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Academic misconduct: Perspectives of sessional academic staff
presentationposted on 2020-10-20, 00:00 authored by Jo-Anne LuckJo-Anne Luck, Ritesh ChughRitesh Chugh, Edward PemberEdward Pember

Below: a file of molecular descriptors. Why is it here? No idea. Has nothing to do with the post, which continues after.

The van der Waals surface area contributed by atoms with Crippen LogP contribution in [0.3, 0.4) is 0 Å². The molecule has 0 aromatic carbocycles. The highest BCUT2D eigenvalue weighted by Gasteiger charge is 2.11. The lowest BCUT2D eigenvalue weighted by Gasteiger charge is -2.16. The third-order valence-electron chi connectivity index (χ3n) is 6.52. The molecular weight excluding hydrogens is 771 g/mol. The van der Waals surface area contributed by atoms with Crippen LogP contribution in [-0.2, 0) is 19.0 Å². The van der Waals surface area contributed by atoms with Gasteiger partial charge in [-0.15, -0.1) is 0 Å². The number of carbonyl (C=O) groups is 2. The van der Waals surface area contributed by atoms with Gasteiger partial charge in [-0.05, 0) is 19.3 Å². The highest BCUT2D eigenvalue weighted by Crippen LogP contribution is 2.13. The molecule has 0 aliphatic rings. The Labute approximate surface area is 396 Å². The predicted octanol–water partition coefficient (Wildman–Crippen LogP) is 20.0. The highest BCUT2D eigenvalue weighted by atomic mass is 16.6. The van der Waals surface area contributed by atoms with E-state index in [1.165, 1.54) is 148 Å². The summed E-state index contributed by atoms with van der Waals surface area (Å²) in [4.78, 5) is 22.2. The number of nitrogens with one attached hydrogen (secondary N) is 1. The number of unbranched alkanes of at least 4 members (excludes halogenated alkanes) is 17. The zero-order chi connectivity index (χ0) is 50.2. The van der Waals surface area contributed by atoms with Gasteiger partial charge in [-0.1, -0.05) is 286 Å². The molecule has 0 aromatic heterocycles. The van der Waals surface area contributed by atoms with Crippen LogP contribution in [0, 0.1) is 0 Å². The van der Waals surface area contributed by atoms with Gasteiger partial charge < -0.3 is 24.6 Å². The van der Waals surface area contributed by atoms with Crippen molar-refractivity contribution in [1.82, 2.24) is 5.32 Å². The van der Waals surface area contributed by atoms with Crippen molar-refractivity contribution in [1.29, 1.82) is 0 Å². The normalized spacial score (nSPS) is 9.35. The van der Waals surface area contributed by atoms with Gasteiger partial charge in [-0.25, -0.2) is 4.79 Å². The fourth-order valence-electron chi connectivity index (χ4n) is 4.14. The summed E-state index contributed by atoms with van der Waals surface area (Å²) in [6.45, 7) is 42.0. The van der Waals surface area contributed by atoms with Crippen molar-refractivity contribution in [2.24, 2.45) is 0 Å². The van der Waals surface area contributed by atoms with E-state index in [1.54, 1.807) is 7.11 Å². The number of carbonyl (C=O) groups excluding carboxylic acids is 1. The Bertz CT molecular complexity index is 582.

Research about academic practices concerning academic integrity tends to concentrate on the needs of continuing academic staff and not sessional academic staff (Lefoe, Parrish, Malfroy, & McKenzie 2011). Amongst other quality governance aspects, Tertiary Education Quality and Standards Agency (TEQSA, 2017) requires that higher education providers give staff guidance and training on what constitutes academic research and developing good practices to maintain academic integrity. However, the precursor to any guidance would be an understanding of the problems sessional academic staff encounter with respect to teaching students about academic integrity and dealing with academic misconduct. Through a qualitative data analysis approach that employed focus groups as the data collection mechanism, this study filled that gap by investigating the experiences of sessional academic staff in an Australian regional university with regards to academic integrity. The preliminary findings of the research project identified contract cheating, inappropriate referencing, manipulation of plagiarism detection software and academic dishonesty by International students as main problems. These findings have implications for all teaching staff who can mould their teaching practices and design assessments to reduce academic misconduct incidents. Future studies can outline strategies to mitigate these problems and identify ways to build academic integrity concepts into teaching.
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